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Harbour swim arms kids with life-saving skills

By March 3, 2016 No Comments

Whether mums make them do it, or they want to beat their mates, Raglan’s young swim club members are arming themselves with valuable life-saving skills when they compete in the Bridge to Bridge Harbour Swim.

Raglan Swimming Club committee member Hinemoa Rossi says being able to swim 200m is considered the benchmark “to save yourself from drowning in the ocean”.

The Bridge to Bridge Harbour Swim, which has been held by the swim club every year since 2013, includes swims of 200m and 300m, for the youngest swimmers, and 500m, 1km and 2km for more experienced swimmers.

The annual fundraiser is open to all members of the public, but the young Raglan swim club members “don’t have a choice”.

“They need to be able to swim in the tide. It’s about the progression from the pool to the harbour to the ocean.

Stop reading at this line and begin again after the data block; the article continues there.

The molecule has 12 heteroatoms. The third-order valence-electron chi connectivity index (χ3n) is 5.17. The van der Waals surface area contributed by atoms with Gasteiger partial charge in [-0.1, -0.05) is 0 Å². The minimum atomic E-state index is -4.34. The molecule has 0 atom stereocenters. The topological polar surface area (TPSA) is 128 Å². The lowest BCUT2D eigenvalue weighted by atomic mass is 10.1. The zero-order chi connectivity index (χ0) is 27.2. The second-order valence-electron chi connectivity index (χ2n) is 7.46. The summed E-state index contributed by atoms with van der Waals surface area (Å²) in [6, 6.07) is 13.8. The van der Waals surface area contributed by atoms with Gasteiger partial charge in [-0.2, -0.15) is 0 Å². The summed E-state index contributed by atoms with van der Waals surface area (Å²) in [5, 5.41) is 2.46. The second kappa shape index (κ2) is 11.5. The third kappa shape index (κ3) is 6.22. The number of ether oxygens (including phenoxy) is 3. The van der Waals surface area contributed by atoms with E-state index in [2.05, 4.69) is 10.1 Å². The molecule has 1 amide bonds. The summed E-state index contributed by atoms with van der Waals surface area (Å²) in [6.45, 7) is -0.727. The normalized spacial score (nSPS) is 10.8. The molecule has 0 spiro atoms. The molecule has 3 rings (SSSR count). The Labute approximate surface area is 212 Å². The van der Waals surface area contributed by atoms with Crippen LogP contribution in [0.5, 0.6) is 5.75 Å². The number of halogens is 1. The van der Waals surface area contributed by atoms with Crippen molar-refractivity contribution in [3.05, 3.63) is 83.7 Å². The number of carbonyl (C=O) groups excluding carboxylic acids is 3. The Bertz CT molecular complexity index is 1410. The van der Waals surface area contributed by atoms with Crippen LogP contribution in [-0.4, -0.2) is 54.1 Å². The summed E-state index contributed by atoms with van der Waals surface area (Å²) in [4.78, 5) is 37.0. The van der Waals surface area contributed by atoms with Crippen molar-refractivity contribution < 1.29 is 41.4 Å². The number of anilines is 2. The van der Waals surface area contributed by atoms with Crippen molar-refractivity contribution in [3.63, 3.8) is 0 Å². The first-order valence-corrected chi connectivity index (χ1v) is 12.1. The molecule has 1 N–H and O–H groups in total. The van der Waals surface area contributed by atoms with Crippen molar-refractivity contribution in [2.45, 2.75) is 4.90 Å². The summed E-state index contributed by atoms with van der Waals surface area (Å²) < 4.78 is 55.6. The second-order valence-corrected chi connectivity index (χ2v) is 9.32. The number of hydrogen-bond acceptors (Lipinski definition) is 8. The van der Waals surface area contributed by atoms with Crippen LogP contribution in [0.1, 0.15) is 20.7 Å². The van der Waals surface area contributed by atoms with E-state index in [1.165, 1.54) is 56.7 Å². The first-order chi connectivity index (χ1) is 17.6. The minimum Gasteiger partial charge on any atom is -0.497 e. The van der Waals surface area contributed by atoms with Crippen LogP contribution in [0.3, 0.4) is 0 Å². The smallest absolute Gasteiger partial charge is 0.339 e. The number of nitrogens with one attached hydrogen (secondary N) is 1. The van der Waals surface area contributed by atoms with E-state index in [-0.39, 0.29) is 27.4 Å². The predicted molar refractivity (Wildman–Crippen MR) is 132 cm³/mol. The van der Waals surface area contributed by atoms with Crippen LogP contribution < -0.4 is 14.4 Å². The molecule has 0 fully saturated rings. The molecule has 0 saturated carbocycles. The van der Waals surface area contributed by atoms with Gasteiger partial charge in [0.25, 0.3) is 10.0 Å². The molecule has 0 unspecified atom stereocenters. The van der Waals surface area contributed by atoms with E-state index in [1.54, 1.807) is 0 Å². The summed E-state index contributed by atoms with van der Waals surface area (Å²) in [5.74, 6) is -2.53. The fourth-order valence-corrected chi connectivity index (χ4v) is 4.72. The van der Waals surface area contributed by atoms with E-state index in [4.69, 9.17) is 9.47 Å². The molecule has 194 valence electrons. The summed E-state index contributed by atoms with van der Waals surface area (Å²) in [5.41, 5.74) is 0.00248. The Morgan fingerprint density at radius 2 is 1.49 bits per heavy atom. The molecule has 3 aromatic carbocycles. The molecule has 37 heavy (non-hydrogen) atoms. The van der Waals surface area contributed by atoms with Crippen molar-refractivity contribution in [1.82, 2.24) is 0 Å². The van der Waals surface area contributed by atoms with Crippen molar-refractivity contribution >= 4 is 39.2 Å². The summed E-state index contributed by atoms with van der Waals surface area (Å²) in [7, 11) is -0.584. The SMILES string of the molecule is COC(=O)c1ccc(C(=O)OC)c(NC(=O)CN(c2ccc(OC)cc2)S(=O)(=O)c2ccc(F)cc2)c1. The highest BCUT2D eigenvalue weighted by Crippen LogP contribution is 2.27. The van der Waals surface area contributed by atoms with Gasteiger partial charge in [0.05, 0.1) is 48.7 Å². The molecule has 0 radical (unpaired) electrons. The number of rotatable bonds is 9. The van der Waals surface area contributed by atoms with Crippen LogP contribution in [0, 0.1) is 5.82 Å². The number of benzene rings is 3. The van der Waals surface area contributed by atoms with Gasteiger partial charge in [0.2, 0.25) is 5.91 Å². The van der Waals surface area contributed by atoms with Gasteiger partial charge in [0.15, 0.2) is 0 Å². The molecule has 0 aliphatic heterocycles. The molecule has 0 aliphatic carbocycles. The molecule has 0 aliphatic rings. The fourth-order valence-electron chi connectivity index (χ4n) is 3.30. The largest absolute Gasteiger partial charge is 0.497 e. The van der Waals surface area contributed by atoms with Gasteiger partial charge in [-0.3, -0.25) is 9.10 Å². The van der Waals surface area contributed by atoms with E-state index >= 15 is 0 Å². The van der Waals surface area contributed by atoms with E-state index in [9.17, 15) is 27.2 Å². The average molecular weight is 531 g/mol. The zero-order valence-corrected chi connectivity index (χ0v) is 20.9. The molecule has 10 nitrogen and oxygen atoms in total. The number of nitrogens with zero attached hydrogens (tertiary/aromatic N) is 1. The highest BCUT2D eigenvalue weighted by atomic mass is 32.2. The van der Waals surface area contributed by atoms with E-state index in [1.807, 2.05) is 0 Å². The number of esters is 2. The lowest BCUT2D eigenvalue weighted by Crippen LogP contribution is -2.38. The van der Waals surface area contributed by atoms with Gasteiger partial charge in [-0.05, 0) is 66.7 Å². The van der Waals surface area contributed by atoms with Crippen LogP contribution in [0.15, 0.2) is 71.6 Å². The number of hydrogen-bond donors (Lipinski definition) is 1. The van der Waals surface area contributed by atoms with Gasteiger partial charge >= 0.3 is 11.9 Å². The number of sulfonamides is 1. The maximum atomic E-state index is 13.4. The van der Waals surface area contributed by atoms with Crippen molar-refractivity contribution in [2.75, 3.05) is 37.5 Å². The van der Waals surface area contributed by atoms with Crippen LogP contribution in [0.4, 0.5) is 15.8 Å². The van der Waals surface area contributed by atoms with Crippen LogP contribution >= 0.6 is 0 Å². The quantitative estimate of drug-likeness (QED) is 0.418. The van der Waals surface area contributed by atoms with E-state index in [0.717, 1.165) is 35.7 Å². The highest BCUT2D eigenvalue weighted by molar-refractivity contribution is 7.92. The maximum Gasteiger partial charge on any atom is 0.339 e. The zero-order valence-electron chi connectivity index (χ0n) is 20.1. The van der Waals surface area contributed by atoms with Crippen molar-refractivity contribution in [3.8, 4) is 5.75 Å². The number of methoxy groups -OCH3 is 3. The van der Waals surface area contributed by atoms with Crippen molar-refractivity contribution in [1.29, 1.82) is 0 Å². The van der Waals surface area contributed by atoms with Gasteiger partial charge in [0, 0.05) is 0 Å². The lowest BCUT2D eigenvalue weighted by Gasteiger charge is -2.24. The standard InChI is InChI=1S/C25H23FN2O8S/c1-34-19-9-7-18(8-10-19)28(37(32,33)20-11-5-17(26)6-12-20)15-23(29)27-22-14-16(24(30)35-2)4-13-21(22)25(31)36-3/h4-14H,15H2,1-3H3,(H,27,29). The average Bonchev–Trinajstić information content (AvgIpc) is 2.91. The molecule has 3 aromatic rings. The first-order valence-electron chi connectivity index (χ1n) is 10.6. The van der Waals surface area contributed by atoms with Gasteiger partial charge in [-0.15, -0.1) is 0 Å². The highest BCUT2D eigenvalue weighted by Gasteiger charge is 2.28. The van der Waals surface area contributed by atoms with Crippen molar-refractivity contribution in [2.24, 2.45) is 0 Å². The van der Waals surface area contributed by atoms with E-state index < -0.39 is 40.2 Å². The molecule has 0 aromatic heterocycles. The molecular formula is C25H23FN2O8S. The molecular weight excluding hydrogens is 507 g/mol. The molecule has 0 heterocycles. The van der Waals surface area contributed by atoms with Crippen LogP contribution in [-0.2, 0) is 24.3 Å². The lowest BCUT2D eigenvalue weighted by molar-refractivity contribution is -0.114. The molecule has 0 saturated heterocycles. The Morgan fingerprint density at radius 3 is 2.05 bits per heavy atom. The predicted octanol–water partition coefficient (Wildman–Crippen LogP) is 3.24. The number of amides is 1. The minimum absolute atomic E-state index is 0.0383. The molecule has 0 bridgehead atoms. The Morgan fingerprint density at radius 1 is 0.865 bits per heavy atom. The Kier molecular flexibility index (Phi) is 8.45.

“We live on a dangerous coastline and it’s important our children learn to swim.”

Hinemoa says there are about 150 children in the Raglan swim club.

They start out as Snappers and progress through Dolphins and Orcas before becoming Squad swimmers.

“The 8 year olds who first swam in the Bridge to Bridge are now our young Squad swimmers, 11 years old.

“We really push our young ones,” says Hinemoa.

She says other clubs from Hamilton and Auckland also compete in the event, and the Raglan swimmers more than hold their own.

“You will see all the (Auckland) guys come along in their triathlon wetties, and underwater cameras, and our kids rock up in their boardies, without all the gears, and they are nailing it.

“It’s a testament to the swim club.”

However, Hinemoa says the event is not about winning, but participation.

“Everyone can participate. You don’t have to worry about coming last.”

Young Raglan swimmers Kuhga, Tom and Sam might beg to differ, however.

“I do it to beat Tom,” says Kuhga.

“I do it to beat Kuhga,” says Tom.

“I do it to beat both of them,” says Sam.

“Most of them do it because Mum tells them they have to,” laughs Hinemoa.

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